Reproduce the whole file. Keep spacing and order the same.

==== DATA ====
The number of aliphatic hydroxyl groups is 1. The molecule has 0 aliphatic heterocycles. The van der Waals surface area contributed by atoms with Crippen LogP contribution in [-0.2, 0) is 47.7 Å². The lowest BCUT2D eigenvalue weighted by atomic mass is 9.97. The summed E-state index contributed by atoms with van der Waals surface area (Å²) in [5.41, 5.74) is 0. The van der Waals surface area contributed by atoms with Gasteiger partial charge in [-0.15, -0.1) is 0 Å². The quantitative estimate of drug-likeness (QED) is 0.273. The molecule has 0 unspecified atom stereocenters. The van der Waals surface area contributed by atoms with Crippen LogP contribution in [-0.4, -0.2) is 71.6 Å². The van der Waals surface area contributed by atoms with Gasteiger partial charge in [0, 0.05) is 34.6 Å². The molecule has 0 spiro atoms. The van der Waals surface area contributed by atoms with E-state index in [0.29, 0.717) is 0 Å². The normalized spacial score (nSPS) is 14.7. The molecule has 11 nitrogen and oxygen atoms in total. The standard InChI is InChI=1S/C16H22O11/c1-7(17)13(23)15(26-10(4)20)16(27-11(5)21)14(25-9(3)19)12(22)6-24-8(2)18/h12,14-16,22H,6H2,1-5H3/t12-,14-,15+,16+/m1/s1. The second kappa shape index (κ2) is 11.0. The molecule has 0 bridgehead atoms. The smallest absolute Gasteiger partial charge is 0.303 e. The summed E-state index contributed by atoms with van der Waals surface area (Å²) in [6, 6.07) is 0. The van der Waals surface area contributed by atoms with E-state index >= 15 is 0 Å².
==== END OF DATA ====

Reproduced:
The number of aliphatic hydroxyl groups is 1. The molecule has 0 aliphatic heterocycles. The van der Waals surface area contributed by atoms with Crippen LogP contribution in [-0.2, 0) is 47.7 Å². The lowest BCUT2D eigenvalue weighted by atomic mass is 9.97. The summed E-state index contributed by atoms with van der Waals surface area (Å²) in [5.41, 5.74) is 0. The van der Waals surface area contributed by atoms with Gasteiger partial charge in [-0.15, -0.1) is 0 Å². The quantitative estimate of drug-likeness (QED) is 0.273. The molecule has 0 unspecified atom stereocenters. The van der Waals surface area contributed by atoms with Crippen LogP contribution in [-0.4, -0.2) is 71.6 Å². The van der Waals surface area contributed by atoms with Gasteiger partial charge in [0, 0.05) is 34.6 Å². The molecule has 0 spiro atoms. The van der Waals surface area contributed by atoms with E-state index in [0.29, 0.717) is 0 Å². The normalized spacial score (nSPS) is 14.7. The molecule has 11 nitrogen and oxygen atoms in total. The standard InChI is InChI=1S/C16H22O11/c1-7(17)13(23)15(26-10(4)20)16(27-11(5)21)14(25-9(3)19)12(22)6-24-8(2)18/h12,14-16,22H,6H2,1-5H3/t12-,14-,15+,16+/m1/s1. The second kappa shape index (κ2) is 11.0. The molecule has 0 bridgehead atoms. The smallest absolute Gasteiger partial charge is 0.303 e. The summed E-state index contributed by atoms with van der Waals surface area (Å²) in [6, 6.07) is 0. The van der Waals surface area contributed by atoms with E-state index >= 15 is 0 Å².